30 June 2015

KBL epb highlights investment outlook for Asia 

  • China poised for soft landing, despite recent stock market volatility
  • Indian growth accelerating, but concerns remain about pace of reform
  • Japanese corporate earnings rise, as overall expansion stays subdued
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    As the global balance of economic power continues to shift to the east, Asia’s three largest markets offer compelling investment opportunities, according to the Group Chief Investment Officer at KBL European Private Bankers (KBL epb), which today released its mid-year outlook for China, India and Japan. 

    Highlighting that China is set to shortly overtake the United States as the world’s largest economy, Stefan Van Geyt, KBL epb’s Group CIO, emphasized that – despite slowing GDP growth, ongoing consumer price declines and recent stock market volatility – China remains poised for a very soft landing. 

    “China’s economy is in a transitional phase,” said Van Geyt. “Dependence is moving away from exports, property, industry and infrastructure towards a consumer-led economy dominated by services – a sector that has doubled in size in the past two decades and now accounts for almost half of GDP.”

    Pointing out that the country is in the midst of opening its equity markets to increased foreign participation, he said that enhancing domestic corporate governance and transparency would prove key in the long term. “In the meantime, while some detect signs of a mainland bubble, we see opportunities for foreign investors to balance that risk, potentially by blending renminbi-quoted A-shares with cheaper H-shares, which are quoted in Hong Kong.”

    Turning to India, Van Geyt highlighted the country’s significant demographic dividend: with almost 30% of the population under the age of 15, India will be home to over 1.6 billion people by 2050, nearly equal to the populations of China and the United States combined.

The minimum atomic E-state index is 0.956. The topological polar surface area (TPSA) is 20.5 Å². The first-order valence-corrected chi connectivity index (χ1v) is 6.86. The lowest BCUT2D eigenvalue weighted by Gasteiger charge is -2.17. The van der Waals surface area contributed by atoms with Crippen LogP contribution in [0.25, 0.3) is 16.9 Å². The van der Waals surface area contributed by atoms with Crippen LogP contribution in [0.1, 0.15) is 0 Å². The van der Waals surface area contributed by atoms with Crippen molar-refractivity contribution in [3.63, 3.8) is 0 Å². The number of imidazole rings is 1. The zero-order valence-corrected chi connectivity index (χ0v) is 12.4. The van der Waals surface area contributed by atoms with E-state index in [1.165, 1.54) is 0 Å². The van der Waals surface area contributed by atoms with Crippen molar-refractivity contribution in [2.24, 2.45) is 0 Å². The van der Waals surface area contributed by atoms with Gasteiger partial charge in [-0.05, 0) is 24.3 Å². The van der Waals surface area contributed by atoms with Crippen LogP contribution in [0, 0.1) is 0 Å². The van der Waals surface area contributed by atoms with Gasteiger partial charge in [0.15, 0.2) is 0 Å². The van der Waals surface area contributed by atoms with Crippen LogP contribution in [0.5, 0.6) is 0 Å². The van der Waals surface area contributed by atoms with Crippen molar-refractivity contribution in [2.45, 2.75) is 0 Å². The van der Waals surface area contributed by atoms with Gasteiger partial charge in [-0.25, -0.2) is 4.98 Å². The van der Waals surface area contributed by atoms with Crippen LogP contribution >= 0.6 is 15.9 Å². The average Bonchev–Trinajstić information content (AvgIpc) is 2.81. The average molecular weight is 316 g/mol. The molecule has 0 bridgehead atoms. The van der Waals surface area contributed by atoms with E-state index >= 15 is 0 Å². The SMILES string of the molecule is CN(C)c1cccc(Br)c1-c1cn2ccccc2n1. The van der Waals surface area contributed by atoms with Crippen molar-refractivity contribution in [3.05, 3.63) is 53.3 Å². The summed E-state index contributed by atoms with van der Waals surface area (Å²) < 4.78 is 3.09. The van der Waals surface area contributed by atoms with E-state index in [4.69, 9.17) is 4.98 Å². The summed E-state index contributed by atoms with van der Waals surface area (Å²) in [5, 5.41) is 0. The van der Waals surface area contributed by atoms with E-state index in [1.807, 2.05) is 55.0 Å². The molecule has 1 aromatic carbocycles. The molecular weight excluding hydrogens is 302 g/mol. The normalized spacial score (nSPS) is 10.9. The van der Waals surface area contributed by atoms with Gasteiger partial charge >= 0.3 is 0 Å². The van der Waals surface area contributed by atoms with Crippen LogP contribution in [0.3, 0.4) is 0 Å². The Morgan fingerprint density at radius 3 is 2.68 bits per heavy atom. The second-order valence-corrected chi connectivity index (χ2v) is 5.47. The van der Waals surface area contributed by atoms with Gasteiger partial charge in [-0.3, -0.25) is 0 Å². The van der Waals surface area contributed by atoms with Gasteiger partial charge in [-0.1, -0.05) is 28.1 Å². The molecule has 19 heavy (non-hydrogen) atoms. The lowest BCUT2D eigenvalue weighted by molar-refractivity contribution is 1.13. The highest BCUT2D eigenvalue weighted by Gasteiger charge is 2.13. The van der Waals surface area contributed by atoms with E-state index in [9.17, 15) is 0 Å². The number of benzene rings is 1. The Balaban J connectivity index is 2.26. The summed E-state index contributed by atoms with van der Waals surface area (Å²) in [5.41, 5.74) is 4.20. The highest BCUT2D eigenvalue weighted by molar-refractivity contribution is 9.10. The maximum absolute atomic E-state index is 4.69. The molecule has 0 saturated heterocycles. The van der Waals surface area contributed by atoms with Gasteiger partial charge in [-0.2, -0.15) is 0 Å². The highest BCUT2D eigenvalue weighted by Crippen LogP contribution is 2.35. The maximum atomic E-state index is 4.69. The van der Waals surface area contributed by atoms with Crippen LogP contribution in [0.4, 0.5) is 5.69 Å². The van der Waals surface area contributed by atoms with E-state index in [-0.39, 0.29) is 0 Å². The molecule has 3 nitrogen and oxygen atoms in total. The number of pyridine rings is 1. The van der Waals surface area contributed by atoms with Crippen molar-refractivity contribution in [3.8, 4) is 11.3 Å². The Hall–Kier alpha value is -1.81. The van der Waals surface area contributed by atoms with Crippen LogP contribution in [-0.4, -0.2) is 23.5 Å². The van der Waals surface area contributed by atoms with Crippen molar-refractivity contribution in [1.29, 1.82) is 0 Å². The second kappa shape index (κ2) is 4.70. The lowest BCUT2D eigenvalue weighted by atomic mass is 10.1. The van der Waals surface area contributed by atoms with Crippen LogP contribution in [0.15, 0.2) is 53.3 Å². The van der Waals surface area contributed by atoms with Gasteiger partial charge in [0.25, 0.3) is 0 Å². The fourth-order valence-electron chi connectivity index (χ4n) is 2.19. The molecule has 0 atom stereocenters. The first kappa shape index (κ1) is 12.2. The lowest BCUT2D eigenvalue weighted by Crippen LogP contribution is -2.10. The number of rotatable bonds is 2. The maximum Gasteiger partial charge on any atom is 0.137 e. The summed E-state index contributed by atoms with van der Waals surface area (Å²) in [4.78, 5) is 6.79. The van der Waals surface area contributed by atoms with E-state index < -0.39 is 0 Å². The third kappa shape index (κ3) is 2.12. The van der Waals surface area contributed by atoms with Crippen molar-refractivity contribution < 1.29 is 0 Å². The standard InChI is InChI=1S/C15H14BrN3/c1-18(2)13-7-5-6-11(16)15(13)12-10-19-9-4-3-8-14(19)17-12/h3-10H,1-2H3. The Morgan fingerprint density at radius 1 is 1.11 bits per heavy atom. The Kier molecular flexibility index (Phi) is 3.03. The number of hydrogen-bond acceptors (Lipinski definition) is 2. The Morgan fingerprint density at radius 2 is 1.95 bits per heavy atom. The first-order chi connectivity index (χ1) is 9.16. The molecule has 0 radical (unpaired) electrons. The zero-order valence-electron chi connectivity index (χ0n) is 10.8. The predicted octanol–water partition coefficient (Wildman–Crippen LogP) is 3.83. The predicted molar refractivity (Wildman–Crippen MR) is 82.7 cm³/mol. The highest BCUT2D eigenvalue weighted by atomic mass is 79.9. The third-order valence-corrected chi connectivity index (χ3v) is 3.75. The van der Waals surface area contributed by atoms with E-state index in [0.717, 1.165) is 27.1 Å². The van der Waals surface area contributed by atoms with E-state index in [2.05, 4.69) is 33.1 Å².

Currently the world’s fastest-growing large economy – with 2015 annual growth forecast to approach 7.5-8% – India is now addressing systemic issues such as corruption, bureaucracy and costly state subsidies, including on gasoline. 

    According to Van Geyt: “Given India’s massive dependence on energy imports, cheaper oil has had a direct, positive impact on the country’s current account deficit, which is down to about 1.5% of GDP from 5% levels in 2013. Lower energy prices have also allowed the Central Bank to reduce the base rate from 8% to 7.5% after two rounds of cuts, with more likely to come.”

    Stressing that doubts remain about the government’s ability to push through its full reform package, he said that strong corporate earnings growth continues to support an overall bullish view on Indian equity markets. “India has tremendous potential,” said Van Geyt. “The question is only when that potential will be fully realized.”

    Concluding with an overview of Japan, Ilario Attasi, KBL epb’s CIO, Luxembourg, said that the investment opportunity in that country was more immediate than in China and India, which are longer-term growth stories. “Although macroeconomic developments remain subdued, there are very good reasons to be positive on Japan’s equity markets – especially the corporate sector’s increasing focus on generating profitability and shareholder value.

    He said that all eyes are on Prime Minister Shinzo Abe, whose three-arrow reform programme aims to liberalize the economy and foster innovation by freeing up the healthcare sector, facilitating entrepreneurship and overhauling corporate governance. 

    “So far,” according to Attasi, “the Japanese government’s strategy has resulted in accelerated earnings growth, set to potentially reach 20% this year. Valuations are also poised to remain attractive, particularly compared to other regions.” 

    Further analysis is available in Asia’s Bright Future, KBL epb’s 2015 mid-year outlook for China, India and Japan, which can be downloaded at: www.kbl.lu